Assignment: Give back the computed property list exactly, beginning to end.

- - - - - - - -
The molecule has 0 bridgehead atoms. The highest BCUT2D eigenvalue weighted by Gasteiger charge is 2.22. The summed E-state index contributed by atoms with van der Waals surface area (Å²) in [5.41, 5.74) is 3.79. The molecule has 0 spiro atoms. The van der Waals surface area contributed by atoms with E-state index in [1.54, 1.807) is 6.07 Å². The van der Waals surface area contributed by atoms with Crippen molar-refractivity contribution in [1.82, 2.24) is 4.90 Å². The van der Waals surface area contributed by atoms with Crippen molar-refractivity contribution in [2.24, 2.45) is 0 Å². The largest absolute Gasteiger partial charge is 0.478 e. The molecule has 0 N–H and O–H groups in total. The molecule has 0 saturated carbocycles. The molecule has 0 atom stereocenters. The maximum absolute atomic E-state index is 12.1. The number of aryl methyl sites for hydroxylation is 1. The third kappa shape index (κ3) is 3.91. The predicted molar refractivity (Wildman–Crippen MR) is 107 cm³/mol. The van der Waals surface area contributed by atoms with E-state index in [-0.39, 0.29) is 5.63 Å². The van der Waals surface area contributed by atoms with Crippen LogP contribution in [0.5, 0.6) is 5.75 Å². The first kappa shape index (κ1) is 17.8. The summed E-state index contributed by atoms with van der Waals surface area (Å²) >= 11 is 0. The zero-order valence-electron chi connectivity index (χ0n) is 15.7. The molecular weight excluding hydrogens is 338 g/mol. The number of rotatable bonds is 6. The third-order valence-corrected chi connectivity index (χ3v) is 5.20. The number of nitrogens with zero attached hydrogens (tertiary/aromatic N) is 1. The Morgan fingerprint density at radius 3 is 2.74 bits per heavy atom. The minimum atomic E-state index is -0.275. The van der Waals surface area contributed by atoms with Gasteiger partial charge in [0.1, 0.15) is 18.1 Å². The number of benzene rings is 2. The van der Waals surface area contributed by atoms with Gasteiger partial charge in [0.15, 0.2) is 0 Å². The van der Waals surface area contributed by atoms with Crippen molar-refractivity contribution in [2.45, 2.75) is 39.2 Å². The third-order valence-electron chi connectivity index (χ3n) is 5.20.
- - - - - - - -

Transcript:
The molecule has 0 bridgehead atoms. The highest BCUT2D eigenvalue weighted by Gasteiger charge is 2.22. The summed E-state index contributed by atoms with van der Waals surface area (Å²) in [5.41, 5.74) is 3.79. The molecule has 0 spiro atoms. The van der Waals surface area contributed by atoms with E-state index in [1.54, 1.807) is 6.07 Å². The van der Waals surface area contributed by atoms with Crippen molar-refractivity contribution in [1.82, 2.24) is 4.90 Å². The van der Waals surface area contributed by atoms with Crippen molar-refractivity contribution in [2.24, 2.45) is 0 Å². The largest absolute Gasteiger partial charge is 0.478 e. The molecule has 0 N–H and O–H groups in total. The molecule has 0 saturated carbocycles. The molecule has 0 atom stereocenters. The maximum absolute atomic E-state index is 12.1. The number of aryl methyl sites for hydroxylation is 1. The third kappa shape index (κ3) is 3.91. The predicted molar refractivity (Wildman–Crippen MR) is 107 cm³/mol. The van der Waals surface area contributed by atoms with E-state index in [-0.39, 0.29) is 5.63 Å². The van der Waals surface area contributed by atoms with Crippen LogP contribution in [0.5, 0.6) is 5.75 Å². The first kappa shape index (κ1) is 17.8. The summed E-state index contributed by atoms with van der Waals surface area (Å²) >= 11 is 0. The zero-order valence-electron chi connectivity index (χ0n) is 15.7. The molecular weight excluding hydrogens is 338 g/mol. The number of rotatable bonds is 6. The third-order valence-corrected chi connectivity index (χ3v) is 5.20. The number of nitrogens with zero attached hydrogens (tertiary/aromatic N) is 1. The Morgan fingerprint density at radius 3 is 2.74 bits per heavy atom. The minimum atomic E-state index is -0.275. The van der Waals surface area contributed by atoms with Gasteiger partial charge in [0.1, 0.15) is 18.1 Å². The number of benzene rings is 2. The van der Waals surface area contributed by atoms with Gasteiger partial charge in [0.15, 0.2) is 0 Å². The van der Waals surface area contributed by atoms with Crippen molar-refractivity contribution in [2.45, 2.75) is 39.2 Å². The third-order valence-electron chi connectivity index (χ3n) is 5.20.